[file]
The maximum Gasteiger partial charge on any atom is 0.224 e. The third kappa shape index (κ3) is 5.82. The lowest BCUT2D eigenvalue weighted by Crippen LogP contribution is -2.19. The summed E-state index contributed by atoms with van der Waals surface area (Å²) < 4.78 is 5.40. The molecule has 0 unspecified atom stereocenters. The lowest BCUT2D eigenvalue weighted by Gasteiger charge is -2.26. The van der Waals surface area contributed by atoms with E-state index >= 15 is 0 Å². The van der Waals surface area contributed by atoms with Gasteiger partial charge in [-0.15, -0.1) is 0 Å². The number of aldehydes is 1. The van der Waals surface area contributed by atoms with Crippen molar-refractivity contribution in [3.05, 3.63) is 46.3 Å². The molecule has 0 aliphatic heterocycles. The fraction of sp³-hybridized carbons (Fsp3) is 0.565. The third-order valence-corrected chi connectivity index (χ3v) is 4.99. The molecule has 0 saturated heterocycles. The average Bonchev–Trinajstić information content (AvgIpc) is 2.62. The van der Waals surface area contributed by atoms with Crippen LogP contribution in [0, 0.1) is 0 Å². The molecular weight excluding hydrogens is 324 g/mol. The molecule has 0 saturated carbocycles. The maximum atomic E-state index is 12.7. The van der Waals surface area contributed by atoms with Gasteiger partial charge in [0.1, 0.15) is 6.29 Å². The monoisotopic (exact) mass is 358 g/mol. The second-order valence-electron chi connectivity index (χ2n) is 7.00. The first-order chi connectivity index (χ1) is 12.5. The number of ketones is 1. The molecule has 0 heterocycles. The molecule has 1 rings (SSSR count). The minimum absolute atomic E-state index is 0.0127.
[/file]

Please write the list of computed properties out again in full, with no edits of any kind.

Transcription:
The maximum Gasteiger partial charge on any atom is 0.224 e. The third kappa shape index (κ3) is 5.82. The lowest BCUT2D eigenvalue weighted by Crippen LogP contribution is -2.19. The summed E-state index contributed by atoms with van der Waals surface area (Å²) < 4.78 is 5.40. The molecule has 0 unspecified atom stereocenters. The lowest BCUT2D eigenvalue weighted by Gasteiger charge is -2.26. The van der Waals surface area contributed by atoms with E-state index >= 15 is 0 Å². The van der Waals surface area contributed by atoms with Gasteiger partial charge in [-0.15, -0.1) is 0 Å². The number of aldehydes is 1. The van der Waals surface area contributed by atoms with Crippen molar-refractivity contribution in [3.05, 3.63) is 46.3 Å². The molecule has 0 aliphatic heterocycles. The fraction of sp³-hybridized carbons (Fsp3) is 0.565. The third-order valence-corrected chi connectivity index (χ3v) is 4.99. The molecule has 0 saturated heterocycles. The average Bonchev–Trinajstić information content (AvgIpc) is 2.62. The van der Waals surface area contributed by atoms with Crippen LogP contribution in [0, 0.1) is 0 Å². The molecular weight excluding hydrogens is 324 g/mol. The molecule has 0 saturated carbocycles. The maximum atomic E-state index is 12.7. The van der Waals surface area contributed by atoms with Gasteiger partial charge in [0.1, 0.15) is 6.29 Å². The monoisotopic (exact) mass is 358 g/mol. The second-order valence-electron chi connectivity index (χ2n) is 7.00. The first-order chi connectivity index (χ1) is 12.5. The number of ketones is 1. The molecule has 0 heterocycles. The molecule has 1 rings (SSSR count). The minimum absolute atomic E-state index is 0.0127.